In order to use a building, you have to pay the entry fee (if you don’t own it), have the energy sources to power it, and one or more of the base goods required to use its ability. In order to build a building, you have to have the resource cost, just like in Agricola. Not to mention, it has to be available. This is the challenge of Le Havre, not only do you have to balance food production (to feed your workers) with resource acquisition (to build), energy production (to power buildings) and ship production (to acquire fish and trade), but you also have to build at the right time, use the buildings at the right time, and trade appropriately. Especially since, just like in the real world, only one player can use one building at a time, take an offer from the harbour and the resource type associated with it, or get points for a particular building or action. And the increasing food costs make the game quite challenging if you don’t adequately prepare for food production from round one. In a four player game, you will need to produce 113 units of food and in a two player game, you will need to produce 177 units of food! A growing workforce needs to be fed (paid)! And you just can’t borrow willy nilly, as the bank only lends money to cover the cost of food (as in Agricola, you can only beg for food).

If you really want to test your supply management mettle, Le Havre is a good game to test it on. While it will likely take twice as long as Agricola to get through a session, it puts your thinking skills and ability to balance supply (offered resources) with demand (building [utilization] costs) in a way that maximizes overall value generated (as the winner is the one that acquires the most wealth by the end of the game). So give Le Havre a go. You might just get more than you negotiated for. (And get one step closer to the ultimate supply management challenge.)

P.S. If you want a good guided introduction to the game, try the iOS version and see if you can become Le Havre’s next titan of industry. The tutorial is good as is the gameplay. (But it won’t give you the challenge of going head to head with your team-mate — all AI’s have preferred strategies and predictable responses when you play them enough.)

The (Board) Gamer’s Guide to Supply Management Part VII: Upon a Salty Ocean

SI is almost radiating rainbows now that it’s resurrected it’s one-of-a-kind blog series that will help you take your Supply Management career to the next level by giving you new and interesting ways to hone your supply management skills. Still more fun than reading about the latest study on the daily migration patterns of the three-toed sloth, but now that you can hone your skills while challenging your peers, it’s three blasts and a half.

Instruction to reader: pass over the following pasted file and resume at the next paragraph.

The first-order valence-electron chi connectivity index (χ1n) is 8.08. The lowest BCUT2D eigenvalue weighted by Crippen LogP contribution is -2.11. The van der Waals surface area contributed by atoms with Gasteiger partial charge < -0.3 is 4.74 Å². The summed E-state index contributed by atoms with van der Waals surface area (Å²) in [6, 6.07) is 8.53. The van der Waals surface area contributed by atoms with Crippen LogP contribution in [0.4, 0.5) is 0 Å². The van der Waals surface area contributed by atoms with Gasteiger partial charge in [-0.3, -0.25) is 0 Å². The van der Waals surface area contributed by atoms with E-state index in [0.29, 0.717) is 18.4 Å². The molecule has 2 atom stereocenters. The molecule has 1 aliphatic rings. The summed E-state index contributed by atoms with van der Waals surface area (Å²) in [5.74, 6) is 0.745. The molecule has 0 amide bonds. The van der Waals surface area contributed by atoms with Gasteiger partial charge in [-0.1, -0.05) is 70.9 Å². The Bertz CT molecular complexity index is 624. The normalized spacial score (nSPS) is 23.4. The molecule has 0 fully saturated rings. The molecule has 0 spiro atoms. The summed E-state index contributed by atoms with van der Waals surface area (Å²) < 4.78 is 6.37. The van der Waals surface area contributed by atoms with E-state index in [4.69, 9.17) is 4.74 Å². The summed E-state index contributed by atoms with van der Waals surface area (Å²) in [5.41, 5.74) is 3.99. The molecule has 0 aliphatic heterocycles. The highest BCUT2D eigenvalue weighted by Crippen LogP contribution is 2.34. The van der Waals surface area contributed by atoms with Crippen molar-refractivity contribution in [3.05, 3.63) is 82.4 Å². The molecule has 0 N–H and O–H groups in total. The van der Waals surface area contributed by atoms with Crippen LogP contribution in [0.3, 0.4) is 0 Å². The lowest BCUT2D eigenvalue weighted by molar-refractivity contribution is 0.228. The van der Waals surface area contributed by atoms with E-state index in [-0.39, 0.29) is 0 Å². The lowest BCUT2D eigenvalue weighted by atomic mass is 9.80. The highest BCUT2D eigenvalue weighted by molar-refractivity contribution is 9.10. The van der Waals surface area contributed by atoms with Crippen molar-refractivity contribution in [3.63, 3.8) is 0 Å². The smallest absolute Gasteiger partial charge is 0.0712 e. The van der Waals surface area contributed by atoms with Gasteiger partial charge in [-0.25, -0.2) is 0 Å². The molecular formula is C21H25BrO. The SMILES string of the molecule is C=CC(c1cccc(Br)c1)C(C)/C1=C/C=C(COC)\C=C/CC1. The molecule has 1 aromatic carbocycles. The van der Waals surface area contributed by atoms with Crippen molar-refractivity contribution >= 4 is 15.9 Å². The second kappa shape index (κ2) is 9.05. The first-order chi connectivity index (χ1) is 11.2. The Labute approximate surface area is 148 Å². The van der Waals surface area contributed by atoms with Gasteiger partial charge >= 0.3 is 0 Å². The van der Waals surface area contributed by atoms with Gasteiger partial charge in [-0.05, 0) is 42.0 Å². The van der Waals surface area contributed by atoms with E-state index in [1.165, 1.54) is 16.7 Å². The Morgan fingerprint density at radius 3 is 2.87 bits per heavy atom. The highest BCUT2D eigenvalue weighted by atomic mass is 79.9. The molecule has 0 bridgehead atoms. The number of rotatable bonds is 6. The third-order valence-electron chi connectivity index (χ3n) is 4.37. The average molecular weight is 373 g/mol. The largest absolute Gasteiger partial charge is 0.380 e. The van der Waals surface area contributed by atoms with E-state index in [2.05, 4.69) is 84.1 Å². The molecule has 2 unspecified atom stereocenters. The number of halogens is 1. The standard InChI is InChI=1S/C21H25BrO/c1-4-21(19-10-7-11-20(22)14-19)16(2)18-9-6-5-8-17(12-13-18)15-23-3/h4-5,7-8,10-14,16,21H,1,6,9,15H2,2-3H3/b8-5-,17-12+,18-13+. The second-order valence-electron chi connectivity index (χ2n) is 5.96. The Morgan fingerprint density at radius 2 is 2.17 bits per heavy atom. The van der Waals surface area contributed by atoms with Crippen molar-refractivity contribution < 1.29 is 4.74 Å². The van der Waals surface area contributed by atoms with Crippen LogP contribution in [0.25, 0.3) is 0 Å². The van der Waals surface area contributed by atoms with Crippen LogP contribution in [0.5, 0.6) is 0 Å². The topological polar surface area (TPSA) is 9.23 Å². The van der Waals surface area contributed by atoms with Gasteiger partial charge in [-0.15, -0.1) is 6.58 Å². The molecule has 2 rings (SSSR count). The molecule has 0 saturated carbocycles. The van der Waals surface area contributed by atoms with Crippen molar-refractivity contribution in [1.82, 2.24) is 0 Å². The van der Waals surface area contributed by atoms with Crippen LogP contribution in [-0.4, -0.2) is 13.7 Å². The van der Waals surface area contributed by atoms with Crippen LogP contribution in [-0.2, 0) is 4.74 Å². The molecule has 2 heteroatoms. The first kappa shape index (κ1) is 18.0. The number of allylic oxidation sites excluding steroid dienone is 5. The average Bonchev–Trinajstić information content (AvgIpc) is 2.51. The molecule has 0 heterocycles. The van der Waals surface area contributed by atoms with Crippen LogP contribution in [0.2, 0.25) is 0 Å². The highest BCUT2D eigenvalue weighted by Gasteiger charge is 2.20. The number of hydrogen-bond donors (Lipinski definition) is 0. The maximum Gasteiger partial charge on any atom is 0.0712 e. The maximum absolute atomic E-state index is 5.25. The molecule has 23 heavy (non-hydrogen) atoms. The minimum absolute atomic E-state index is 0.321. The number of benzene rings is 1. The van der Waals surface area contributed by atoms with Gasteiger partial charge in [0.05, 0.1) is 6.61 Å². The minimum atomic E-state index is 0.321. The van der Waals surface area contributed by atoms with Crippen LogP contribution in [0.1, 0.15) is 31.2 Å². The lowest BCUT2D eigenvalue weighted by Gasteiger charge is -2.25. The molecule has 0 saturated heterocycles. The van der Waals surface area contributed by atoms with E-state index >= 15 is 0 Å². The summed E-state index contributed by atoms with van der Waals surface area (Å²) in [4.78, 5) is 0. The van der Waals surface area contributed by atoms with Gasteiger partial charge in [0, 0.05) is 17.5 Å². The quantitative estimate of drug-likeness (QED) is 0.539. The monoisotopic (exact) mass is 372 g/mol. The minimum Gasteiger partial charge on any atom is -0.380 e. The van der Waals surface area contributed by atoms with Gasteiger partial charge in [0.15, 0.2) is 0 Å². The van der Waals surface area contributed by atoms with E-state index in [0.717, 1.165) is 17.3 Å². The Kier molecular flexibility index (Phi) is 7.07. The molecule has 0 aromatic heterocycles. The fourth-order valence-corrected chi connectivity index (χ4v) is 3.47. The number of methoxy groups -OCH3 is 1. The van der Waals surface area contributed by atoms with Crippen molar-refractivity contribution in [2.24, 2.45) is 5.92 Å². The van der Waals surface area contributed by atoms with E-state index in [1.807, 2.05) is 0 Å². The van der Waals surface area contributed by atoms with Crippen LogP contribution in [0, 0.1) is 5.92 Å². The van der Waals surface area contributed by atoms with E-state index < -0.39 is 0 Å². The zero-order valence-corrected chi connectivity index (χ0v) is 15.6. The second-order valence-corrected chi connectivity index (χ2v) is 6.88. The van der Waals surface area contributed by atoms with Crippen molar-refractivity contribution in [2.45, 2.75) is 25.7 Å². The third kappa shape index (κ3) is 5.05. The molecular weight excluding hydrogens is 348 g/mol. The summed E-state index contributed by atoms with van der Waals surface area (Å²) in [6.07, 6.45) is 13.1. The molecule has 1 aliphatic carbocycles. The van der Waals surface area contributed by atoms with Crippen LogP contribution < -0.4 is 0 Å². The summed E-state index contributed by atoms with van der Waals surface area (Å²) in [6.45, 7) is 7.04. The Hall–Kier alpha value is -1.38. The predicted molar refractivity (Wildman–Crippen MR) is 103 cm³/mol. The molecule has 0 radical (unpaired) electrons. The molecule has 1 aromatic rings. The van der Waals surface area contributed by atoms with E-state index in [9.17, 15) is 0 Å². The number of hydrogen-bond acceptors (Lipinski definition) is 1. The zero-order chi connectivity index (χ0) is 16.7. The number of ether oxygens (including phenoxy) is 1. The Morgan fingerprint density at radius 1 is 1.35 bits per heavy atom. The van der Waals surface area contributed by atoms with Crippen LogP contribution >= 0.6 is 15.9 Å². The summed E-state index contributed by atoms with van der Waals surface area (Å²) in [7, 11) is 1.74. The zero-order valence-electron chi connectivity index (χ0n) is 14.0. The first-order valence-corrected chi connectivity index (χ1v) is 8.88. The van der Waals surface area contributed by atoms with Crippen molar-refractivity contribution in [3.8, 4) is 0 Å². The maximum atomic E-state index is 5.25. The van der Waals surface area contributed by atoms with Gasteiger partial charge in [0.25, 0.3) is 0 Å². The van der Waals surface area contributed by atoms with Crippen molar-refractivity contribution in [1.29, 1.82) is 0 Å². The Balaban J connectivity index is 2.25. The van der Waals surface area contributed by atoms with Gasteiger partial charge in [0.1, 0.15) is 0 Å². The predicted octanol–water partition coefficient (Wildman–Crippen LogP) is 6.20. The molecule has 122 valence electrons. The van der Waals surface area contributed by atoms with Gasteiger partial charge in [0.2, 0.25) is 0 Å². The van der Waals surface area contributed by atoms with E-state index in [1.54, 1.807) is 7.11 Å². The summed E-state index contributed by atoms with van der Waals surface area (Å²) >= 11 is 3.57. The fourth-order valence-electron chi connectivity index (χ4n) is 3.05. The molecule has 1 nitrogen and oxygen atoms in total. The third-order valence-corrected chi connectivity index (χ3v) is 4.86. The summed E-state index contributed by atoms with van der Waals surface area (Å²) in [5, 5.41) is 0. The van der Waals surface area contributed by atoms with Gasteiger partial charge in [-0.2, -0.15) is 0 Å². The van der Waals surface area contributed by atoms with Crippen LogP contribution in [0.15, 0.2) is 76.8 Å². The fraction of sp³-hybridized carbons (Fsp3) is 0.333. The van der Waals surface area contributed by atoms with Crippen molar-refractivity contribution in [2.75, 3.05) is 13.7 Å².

It’s 1515, and you are a merchant of Rouen. You invest in ships and city buildings in an effort to not only get rich, but be the richest when Francis I comes to visit the city in an effort to win his favour. The city’s wealth is dependent on fishing and the trading of salted fish, herring and cod in particular. Every week, ships full of salt barrels leave Rouen for the fishing grounds of the Atlantic Ocean and, upon their return, sell their fish in the market.

Upon a Salty Ocean is a turn-based work-placement game that consists of 5 turns, where each turn consists of 3 phases: an event phase, an action phase, and a turn end phase. The event phase determines weather and market conditions which affect fishing and the cost of fish and salt. In the action phase, a player chooses to either take a city action (in which she can buy salt or buildings), a navigation action (in which she can take her ships to the open sea and fish or return to Rouen), a harbour action (in which she can move goods to or from her storage depot or build a ship), and a market action (in which she can buy to or sell from the market).

Sounds simple enough, right?

It would be except for the fact that:

  • the event that happens at the start of the phase can bring stormy seas, which will decrease the amount of fish that can be caught; pirates, which will damage the ships and decrease the amount of fish that can be held; market dips, which will lower the selling price of fish and/or salt; and/or market surges, which will increase the selling price of fish and/or salt
  • actions in the action phase are consecutive, each player can only take one action at a time, and every time an action is taken, it gets more costly for the next player — and all purchases and sales affect the market price
  • you begin the game with a small amount of money, have a limited credit line, and interest charges rack up quickly if you go into debt
  • if you prosper, you must invest in a bank to safeguard your money, or you will lose some of it at the end of the turn
  • each building investment provides different advantages
  • a strategy only works if there is limited competition in that strategy, or
    you luck into the right timing

Just like in the real world,

  • shipping is subject to stormy seas, pirates, and other calamities
  • no one can take two actions at the same time in the real world, w.r.t. the markets in particular, and every action taken increases or decreases the cost for everyone else
  • your resources are always limited, debt is costly, and too little cash flow can bankrupt you (and prevent you from taking any more actions for at least one turn)
  • the more you have, the bigger the target you become for thieves and the more you have to invest in security
  • different capabilities in Supply Management give you different advantages, some tactical, some strategic, some innovative, etc.
  • not everyone can corner a commodities market, a CPG segment, etc.

It’s a real supply management market conundrum. Do you try to conquer the seas and get the most fish? Conquer the market, buy low, sell high, and make your riches off of trade? Or do you acquire the most buildings and make money off ship building, banking, and building the church? Played properly, all strategies can win, including the fishing-free market strategy. Played wrong, and bankrupt you will go. Just like the real world.